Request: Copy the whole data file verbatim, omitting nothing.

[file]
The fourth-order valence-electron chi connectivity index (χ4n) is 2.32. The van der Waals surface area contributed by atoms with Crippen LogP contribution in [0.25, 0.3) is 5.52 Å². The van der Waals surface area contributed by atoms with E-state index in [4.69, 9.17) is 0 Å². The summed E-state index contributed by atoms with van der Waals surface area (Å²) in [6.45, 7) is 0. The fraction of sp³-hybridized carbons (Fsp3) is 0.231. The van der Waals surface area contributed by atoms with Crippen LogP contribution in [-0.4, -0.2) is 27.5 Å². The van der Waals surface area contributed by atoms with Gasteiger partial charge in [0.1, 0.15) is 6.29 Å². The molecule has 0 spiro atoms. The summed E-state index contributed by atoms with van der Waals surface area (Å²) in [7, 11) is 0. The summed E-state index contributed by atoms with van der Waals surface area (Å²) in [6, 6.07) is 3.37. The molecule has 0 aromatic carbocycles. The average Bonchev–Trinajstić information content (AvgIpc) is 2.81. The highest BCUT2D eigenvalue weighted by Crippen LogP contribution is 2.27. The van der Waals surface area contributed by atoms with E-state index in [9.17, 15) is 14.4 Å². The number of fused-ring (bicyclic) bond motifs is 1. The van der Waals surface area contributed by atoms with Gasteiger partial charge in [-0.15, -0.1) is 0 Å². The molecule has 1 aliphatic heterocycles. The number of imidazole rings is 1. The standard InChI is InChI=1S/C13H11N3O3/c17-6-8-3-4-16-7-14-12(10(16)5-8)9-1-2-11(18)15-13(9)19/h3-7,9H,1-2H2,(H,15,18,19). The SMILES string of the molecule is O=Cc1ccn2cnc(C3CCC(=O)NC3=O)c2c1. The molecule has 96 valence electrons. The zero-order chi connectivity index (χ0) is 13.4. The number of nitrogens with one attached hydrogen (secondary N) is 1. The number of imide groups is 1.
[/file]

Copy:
The fourth-order valence-electron chi connectivity index (χ4n) is 2.32. The van der Waals surface area contributed by atoms with Crippen LogP contribution in [0.25, 0.3) is 5.52 Å². The van der Waals surface area contributed by atoms with E-state index in [4.69, 9.17) is 0 Å². The summed E-state index contributed by atoms with van der Waals surface area (Å²) in [6.45, 7) is 0. The fraction of sp³-hybridized carbons (Fsp3) is 0.231. The van der Waals surface area contributed by atoms with Crippen LogP contribution in [-0.4, -0.2) is 27.5 Å². The van der Waals surface area contributed by atoms with Gasteiger partial charge in [0.1, 0.15) is 6.29 Å². The molecule has 0 spiro atoms. The summed E-state index contributed by atoms with van der Waals surface area (Å²) in [7, 11) is 0. The summed E-state index contributed by atoms with van der Waals surface area (Å²) in [6, 6.07) is 3.37. The molecule has 0 aromatic carbocycles. The average Bonchev–Trinajstić information content (AvgIpc) is 2.81. The highest BCUT2D eigenvalue weighted by Crippen LogP contribution is 2.27. The van der Waals surface area contributed by atoms with E-state index in [9.17, 15) is 14.4 Å². The number of fused-ring (bicyclic) bond motifs is 1. The van der Waals surface area contributed by atoms with Gasteiger partial charge in [-0.15, -0.1) is 0 Å². The molecule has 1 aliphatic heterocycles. The number of imidazole rings is 1. The standard InChI is InChI=1S/C13H11N3O3/c17-6-8-3-4-16-7-14-12(10(16)5-8)9-1-2-11(18)15-13(9)19/h3-7,9H,1-2H2,(H,15,18,19). The SMILES string of the molecule is O=Cc1ccn2cnc(C3CCC(=O)NC3=O)c2c1. The molecule has 96 valence electrons. The zero-order chi connectivity index (χ0) is 13.4. The number of nitrogens with one attached hydrogen (secondary N) is 1. The number of imide groups is 1.